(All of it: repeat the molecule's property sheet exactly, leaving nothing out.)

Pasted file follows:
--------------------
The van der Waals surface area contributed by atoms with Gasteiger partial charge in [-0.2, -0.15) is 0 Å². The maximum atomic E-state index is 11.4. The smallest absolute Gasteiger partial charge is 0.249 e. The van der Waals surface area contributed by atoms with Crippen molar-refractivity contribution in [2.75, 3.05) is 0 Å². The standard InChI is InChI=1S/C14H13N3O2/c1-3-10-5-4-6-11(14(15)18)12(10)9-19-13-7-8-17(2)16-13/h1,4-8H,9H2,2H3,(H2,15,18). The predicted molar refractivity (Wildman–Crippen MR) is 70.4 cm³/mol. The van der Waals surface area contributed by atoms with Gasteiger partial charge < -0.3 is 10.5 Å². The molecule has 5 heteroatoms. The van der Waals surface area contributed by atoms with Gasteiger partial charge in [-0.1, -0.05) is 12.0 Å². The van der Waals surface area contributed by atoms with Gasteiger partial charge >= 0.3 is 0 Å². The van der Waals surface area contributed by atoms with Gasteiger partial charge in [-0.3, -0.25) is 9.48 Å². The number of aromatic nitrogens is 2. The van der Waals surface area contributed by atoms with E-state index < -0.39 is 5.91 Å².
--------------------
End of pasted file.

The van der Waals surface area contributed by atoms with Gasteiger partial charge in [-0.2, -0.15) is 0 Å². The maximum atomic E-state index is 11.4. The smallest absolute Gasteiger partial charge is 0.249 e. The van der Waals surface area contributed by atoms with Crippen molar-refractivity contribution in [2.75, 3.05) is 0 Å². The standard InChI is InChI=1S/C14H13N3O2/c1-3-10-5-4-6-11(14(15)18)12(10)9-19-13-7-8-17(2)16-13/h1,4-8H,9H2,2H3,(H2,15,18). The predicted molar refractivity (Wildman–Crippen MR) is 70.4 cm³/mol. The van der Waals surface area contributed by atoms with Gasteiger partial charge < -0.3 is 10.5 Å². The molecule has 5 heteroatoms. The van der Waals surface area contributed by atoms with Gasteiger partial charge in [-0.1, -0.05) is 12.0 Å². The van der Waals surface area contributed by atoms with Gasteiger partial charge >= 0.3 is 0 Å². The van der Waals surface area contributed by atoms with Gasteiger partial charge in [-0.3, -0.25) is 9.48 Å². The number of aromatic nitrogens is 2. The van der Waals surface area contributed by atoms with E-state index < -0.39 is 5.91 Å².